Self-driving vehicles could be on UK roads by 2025 under government plans |  UK News

Self-driving vehicles could be on UK roads by 2025 under government plans | UK News

Fully self-driving vehicles could be on UK roads by 2025 under new government plans backed by a £100m investment.

New laws are planned to speed up the roll-out, with £34m of safety research to be used to develop the legislation.

Vehicles that can only drive themselves on highways could even be on sale within the next year, the government said, but people will still need a license to use them on different types of roads.

Others that are completely autonomous, and which can for example be used for deliveries, do not need a license and could be in operation in three years if the government’s vision is realised.

Cars with self-driving capabilities, such as Teslas, are already quite common in some UK cities, and companies such as Google are already testing self-driving vehicles on public roads in the US.

The technology relies on multiple cameras and range-finding lasers to navigate and detect vehicles, pedestrians and other obstacles.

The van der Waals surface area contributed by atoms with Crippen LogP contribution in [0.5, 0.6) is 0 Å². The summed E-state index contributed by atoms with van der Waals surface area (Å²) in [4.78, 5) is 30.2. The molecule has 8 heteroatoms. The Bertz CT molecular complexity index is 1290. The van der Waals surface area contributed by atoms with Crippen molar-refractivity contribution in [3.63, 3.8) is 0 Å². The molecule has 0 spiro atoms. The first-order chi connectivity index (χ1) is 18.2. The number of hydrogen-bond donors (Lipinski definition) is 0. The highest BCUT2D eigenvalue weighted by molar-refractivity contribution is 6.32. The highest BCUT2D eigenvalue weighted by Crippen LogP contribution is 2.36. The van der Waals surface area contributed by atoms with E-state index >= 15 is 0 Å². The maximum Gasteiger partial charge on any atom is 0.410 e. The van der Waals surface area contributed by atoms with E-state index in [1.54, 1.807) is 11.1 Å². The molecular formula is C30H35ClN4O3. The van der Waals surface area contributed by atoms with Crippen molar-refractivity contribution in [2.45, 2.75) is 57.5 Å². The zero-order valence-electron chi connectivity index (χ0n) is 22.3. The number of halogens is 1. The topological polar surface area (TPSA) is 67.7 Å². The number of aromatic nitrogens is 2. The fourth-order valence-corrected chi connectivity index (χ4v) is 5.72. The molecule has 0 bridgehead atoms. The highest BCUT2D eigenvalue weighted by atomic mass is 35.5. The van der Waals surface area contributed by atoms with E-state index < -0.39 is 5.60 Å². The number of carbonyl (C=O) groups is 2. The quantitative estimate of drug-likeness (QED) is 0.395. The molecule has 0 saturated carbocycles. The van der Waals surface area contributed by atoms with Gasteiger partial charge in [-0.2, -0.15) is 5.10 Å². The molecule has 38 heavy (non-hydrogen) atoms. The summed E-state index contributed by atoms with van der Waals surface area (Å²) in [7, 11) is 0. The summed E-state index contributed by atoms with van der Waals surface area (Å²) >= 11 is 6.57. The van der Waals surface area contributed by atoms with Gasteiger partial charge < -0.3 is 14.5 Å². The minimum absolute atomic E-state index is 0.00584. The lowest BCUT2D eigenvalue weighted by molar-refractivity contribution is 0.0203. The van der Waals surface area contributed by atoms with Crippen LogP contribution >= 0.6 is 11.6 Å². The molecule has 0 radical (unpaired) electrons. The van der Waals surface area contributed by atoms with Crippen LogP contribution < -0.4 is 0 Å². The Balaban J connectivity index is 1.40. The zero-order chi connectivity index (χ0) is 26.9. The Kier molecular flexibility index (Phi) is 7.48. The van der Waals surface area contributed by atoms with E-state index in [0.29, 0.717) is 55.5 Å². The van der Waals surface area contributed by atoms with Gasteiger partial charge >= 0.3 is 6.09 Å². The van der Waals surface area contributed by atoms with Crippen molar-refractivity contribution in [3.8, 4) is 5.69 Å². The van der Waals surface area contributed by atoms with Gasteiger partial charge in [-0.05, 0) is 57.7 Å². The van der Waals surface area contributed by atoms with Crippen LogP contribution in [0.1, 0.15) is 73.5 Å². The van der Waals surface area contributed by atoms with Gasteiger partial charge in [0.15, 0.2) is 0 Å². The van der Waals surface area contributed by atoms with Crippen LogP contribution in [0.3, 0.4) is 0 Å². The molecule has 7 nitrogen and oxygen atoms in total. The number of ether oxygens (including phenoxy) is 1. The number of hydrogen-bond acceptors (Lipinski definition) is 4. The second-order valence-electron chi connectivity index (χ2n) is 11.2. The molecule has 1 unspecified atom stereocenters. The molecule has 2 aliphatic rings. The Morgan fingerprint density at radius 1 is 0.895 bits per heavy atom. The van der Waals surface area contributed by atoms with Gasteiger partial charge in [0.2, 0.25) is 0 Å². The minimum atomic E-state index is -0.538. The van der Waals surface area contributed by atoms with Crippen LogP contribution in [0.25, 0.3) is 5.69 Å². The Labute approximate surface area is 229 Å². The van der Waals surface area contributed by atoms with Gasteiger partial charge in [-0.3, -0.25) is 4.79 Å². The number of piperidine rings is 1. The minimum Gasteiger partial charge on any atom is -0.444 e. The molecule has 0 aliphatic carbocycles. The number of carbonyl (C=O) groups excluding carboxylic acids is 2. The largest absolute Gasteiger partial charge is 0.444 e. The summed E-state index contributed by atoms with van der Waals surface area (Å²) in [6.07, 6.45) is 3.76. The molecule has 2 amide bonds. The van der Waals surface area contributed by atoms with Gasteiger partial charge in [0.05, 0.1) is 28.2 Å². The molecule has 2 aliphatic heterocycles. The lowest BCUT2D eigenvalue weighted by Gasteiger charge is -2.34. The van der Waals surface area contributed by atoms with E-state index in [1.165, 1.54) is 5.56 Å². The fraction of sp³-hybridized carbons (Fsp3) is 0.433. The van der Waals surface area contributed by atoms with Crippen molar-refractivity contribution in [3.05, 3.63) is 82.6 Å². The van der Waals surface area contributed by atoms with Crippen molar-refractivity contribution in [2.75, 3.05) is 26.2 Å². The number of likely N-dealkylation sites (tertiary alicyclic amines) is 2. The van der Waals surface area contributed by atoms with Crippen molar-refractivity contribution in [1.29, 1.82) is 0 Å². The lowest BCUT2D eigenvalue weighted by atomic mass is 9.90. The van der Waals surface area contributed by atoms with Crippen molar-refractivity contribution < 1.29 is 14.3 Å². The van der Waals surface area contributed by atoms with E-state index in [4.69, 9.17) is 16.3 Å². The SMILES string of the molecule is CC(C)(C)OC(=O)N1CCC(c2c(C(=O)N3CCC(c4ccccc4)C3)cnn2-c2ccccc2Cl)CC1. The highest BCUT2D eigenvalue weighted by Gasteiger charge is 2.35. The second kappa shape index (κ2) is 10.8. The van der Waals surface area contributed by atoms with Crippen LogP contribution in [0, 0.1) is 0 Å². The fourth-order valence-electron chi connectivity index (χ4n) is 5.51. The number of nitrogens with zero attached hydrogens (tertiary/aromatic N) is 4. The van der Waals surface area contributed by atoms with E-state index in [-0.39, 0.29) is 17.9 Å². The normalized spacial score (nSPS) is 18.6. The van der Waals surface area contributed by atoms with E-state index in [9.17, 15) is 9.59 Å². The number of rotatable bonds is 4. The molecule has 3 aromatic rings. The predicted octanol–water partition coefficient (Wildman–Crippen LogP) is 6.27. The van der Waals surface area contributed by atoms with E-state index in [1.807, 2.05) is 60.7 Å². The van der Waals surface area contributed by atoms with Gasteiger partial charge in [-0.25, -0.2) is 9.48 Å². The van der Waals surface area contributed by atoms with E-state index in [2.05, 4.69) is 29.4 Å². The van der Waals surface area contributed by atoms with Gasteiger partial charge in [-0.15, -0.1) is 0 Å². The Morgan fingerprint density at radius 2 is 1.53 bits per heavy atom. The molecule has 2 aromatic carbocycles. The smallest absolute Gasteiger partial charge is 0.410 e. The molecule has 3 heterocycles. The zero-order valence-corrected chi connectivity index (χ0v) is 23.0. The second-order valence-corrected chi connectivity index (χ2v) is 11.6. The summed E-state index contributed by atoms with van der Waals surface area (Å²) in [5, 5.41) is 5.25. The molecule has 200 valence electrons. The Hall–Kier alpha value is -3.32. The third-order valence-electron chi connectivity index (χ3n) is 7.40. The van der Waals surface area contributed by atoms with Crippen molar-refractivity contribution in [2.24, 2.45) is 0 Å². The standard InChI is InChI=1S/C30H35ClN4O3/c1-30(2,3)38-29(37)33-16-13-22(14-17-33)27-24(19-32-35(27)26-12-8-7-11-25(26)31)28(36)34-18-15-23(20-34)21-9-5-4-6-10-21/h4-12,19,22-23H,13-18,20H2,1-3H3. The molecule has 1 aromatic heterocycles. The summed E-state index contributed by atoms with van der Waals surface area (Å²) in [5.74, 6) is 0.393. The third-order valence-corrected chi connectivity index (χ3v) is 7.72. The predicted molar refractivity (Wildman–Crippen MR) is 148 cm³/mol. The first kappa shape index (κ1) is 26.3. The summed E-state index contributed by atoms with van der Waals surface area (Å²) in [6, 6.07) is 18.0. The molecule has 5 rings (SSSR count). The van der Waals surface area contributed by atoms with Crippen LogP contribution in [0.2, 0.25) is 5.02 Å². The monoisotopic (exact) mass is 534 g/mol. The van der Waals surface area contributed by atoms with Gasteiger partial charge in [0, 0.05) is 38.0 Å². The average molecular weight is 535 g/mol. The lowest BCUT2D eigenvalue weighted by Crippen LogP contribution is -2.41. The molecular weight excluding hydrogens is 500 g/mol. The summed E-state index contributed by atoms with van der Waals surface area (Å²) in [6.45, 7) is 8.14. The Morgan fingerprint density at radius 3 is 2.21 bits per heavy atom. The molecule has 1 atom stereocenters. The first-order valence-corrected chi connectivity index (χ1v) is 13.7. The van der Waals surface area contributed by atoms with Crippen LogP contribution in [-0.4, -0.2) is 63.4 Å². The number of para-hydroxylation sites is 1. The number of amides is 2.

Supporters say it can make the roads safer and reduce driver errors, but the testing and the rules and regulations surrounding the technology are still being drawn up.

The government is consulting on safety and said new laws would make manufacturers liable for a vehicle’s actions when self-driving is fully in control, meaning a human driver would not be liable for accidents.

The industry can create as many as 38,000 jobs and revolutionize public transport, according to the Ministry of Transport.

Transport Secretary Grant Shapps said the technology could “improve people’s access to education and other essential services” and “make our roads safer by reducing the dangers of driver error in road collisions”.

“We want the UK to be at the forefront of developing and using this amazing technology, which is why we are investing millions in vital safety research and putting the legislation in place to ensure we get the full benefits this technology promises,” he added to. .

AA president Edmund King said the government was right to put extra funding and research into self-driving technology and the accompanying laws.

“Assisted driving systems, such as autonomous emergency braking and adaptive cruise control, are already helping millions of drivers stay safe on the roads,” he said.

“There is still quite a leap from assisted driving, where the driver still has control, to self-driving, where the car takes control.

“It is important that the government examines how these vehicles will interact with other road users on different roads and changing weather conditions.

“But the ultimate prize, in terms of saving thousands of lives and improving the mobility of the elderly and less mobile, is well worth pursuing.”

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